Arriving Home :: Four Ways To Unconditional Happiness
What many of us want in life is to feel better and, more specifically, happier. To some degree us human beings are always pursuing happiness. We spend time with people who make us feel good. We engage in activities and behaviors that give us an experience of pleasantness. Much of our lives is about building external realities and environments we think will bring us happiness or increase our levels of fulfillment. Subconsciously or consciously, we are architects of happiness - driven by the the desire to be happy.
Spiritual practices give us a direct opportunity to work on our happiness or more like our relationship to happiness. Through introspection, reflection and awareness, we get to understand more deeply what makes us happy and what true happiness really is. One of the main insights from my years of practice has been around this very dance with happiness. Well into my own spiritual path and daily practice, I found myself meeting and re-meeting the illusions I had been living with on what I thought would allow me to feel happier. As practitioners, the ego can become even more subtle and deceptive, making it harder to see where we are caught in the pursuit of happiness, instead of letting there simply be happiness in our lives within the current conditions.
I have found that some of my deepest insights on happiness have come in the moments where outwardly, I thought there was no way I could feel good or happy in that moment. When life was dark, emotional, falling apart on the outside - those times when you think there is no way happiness could be present. This is where all of the training we do in meditation and in our spiritual practices shows up to teach us happiness is still there, even more profoundly and strongly than before. We just have to be receptive and aware enough to recognize it.
Where To Find Happiness
A practice like meditation teaches you that there is a natural sense of wellbeing or a fundamental okay-ness always available to you just below the surface of everyday thinking and doing. When focused upon, you begin to realize not only are you okay and have the capacity to find rest in this natural wellbeing, but inherently within the okay-ness there is happiness there too. Mindfulness gives you the ability to see the happiness, understand it and connect to it regardless of what is happening externally.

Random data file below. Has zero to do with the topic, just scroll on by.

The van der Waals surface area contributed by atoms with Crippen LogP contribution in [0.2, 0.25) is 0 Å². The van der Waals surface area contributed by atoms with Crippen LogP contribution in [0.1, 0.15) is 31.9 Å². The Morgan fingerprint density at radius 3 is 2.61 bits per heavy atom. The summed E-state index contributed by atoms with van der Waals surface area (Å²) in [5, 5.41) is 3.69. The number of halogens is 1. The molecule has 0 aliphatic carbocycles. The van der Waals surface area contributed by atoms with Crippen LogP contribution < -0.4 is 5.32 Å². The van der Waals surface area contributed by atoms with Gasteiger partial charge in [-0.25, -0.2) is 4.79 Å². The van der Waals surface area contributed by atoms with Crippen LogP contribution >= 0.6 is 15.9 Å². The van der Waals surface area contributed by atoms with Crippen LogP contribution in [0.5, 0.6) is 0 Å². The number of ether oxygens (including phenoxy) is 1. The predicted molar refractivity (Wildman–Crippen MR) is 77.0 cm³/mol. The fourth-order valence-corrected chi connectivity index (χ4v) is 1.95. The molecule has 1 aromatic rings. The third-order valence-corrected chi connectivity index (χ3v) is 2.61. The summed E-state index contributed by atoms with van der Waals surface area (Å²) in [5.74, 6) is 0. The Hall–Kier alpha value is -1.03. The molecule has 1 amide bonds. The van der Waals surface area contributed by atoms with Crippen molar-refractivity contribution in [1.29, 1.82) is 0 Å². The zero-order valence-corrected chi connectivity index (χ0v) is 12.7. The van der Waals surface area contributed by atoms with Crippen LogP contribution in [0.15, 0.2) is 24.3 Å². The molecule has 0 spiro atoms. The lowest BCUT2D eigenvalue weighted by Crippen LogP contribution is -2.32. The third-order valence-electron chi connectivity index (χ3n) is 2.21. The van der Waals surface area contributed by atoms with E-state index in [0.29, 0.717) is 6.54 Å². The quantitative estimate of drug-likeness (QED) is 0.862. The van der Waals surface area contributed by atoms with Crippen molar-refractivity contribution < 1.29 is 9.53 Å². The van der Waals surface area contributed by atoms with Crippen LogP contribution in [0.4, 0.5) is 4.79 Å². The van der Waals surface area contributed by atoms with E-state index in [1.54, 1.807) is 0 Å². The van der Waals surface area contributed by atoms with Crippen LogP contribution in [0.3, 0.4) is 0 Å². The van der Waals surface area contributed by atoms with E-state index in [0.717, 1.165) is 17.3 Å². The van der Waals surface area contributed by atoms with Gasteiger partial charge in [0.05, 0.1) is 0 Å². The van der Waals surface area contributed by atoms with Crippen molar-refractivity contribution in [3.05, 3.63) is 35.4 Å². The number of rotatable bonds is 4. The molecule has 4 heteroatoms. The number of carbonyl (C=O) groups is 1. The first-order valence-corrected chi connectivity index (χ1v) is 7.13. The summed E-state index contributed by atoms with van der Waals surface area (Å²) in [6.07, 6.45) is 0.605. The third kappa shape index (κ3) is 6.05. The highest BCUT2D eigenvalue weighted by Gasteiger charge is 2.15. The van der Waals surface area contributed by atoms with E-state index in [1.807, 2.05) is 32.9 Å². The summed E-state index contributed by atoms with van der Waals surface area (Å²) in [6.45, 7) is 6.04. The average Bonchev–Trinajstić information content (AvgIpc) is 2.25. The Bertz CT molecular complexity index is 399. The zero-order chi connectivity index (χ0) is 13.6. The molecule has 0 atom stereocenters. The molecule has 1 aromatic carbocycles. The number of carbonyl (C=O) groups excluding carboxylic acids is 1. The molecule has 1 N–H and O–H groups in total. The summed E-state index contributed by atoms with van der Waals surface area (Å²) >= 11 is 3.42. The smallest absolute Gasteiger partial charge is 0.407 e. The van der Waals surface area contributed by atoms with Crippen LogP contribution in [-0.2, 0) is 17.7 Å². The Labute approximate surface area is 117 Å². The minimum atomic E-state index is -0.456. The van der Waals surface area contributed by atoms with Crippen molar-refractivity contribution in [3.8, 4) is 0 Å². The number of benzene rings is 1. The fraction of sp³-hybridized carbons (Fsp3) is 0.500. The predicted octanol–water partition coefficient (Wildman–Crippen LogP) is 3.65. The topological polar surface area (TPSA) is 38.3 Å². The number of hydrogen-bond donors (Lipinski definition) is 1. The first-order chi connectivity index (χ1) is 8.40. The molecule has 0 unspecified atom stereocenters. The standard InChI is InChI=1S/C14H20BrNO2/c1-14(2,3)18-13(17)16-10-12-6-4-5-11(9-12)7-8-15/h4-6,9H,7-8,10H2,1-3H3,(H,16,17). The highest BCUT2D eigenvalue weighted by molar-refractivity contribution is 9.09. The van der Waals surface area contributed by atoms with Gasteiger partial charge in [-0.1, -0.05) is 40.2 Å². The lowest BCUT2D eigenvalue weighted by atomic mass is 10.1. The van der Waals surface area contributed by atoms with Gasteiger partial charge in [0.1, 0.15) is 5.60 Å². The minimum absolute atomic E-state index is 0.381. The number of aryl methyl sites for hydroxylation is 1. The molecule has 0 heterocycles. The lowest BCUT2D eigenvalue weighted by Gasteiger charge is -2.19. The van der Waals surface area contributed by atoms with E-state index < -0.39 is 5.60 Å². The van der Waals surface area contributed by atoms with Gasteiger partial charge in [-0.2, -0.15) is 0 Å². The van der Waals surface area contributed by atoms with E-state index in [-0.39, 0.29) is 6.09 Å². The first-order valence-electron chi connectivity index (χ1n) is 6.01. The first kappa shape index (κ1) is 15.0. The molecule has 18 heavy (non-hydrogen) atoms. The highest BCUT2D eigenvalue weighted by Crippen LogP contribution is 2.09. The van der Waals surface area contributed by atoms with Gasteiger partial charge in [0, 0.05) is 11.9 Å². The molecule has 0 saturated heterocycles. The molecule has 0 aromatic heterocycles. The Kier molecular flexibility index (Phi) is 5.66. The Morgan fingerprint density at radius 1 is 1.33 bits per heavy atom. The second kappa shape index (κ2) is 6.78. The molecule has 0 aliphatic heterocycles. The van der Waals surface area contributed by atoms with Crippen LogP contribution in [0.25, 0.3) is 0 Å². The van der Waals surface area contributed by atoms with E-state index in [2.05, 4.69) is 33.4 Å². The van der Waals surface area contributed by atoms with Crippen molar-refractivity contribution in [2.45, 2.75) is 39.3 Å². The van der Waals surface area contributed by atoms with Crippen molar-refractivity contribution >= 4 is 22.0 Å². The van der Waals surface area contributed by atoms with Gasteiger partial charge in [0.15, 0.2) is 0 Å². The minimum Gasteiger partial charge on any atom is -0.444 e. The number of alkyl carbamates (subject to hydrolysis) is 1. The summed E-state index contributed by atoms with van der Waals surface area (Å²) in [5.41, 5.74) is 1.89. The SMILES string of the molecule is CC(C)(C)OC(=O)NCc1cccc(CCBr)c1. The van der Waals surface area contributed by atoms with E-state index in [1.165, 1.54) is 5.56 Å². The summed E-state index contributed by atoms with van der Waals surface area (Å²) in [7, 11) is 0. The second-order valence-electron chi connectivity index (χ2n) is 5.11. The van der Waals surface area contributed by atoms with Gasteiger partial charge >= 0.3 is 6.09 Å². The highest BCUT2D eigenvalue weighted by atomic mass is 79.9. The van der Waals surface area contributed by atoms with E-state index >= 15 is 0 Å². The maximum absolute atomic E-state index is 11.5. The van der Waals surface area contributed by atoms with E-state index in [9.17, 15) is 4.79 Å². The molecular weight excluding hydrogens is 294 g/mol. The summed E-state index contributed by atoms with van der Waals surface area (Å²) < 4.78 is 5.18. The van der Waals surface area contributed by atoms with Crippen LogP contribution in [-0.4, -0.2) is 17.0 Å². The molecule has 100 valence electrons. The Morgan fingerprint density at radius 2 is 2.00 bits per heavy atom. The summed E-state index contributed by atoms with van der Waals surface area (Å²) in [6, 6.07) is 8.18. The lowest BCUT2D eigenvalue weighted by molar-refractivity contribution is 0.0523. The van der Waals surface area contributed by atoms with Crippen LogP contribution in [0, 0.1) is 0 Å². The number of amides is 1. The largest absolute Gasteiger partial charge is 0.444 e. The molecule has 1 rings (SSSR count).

How? Mindfulness, or Vipassana, is the practice of learning to see things clearly. If done correctly, this also gives you insight into the nature of reality, reminding you that all circumstances, experiences and environments are in a constant state of change or impermanence. We see this particularly when it comes to our moods and emotions. A bad or sour mood is usually changed by something good happening that counterbalances the bad mood. You receive a compliment, someone makes you laugh, something perceivably good happens. Your mood changes, it lifts even slightly. Seeing our moment-to-moment experiences clearly leads us to the understanding that happiness is not hinged on outer-happenings or inner-happenings like moods. Since these are impermanent, we can see them change, while seeing the underlying okay-ness or happiness also there.
Upon further investigation, this fundamental okay-ness is also true happiness presenting itself often through the form of feeling resilient, content or centered - even when things are not okay. Deep down, intrinsically we know we are still okay and can choose to connect to the happiness (i.e. contentment) also there.
When life feels like it isn’t going well, when I am sad or in despair after an overwhelming day. In the midst of the darkness, the light, ease and contentment become even clearer to spot, because we’ve learned that once we pause and look - happiness is still there.
The best ways to see happiness despite your external circumstances are to:
Rest your attention in your breath or your heart and connect to the fundamental okay-ness that is always around you.
Think of something that is working or going well in your life. Even if it is as simple and minimal as that one breath you just experienced, or that you have support or success in some small way.
Notice the good through practicing a moment of gratitude and appreciation for what you do have.
Let yourself be held by the resilience, strength, contentment and okay-ness for a few moments and notice how you begin to feel a little bit better.
By doing any of these practices, you automatically are letting go of the pursuit of happiness and realizing what you do have, what is supporting you, and that beneath it all - you are okay. The habitual architecting stops for a moment and you rest in the healing qualities of this present moment, you are reminded of this natural sense of wellbeing and that no matter what, happiness is there - even when you least expect it.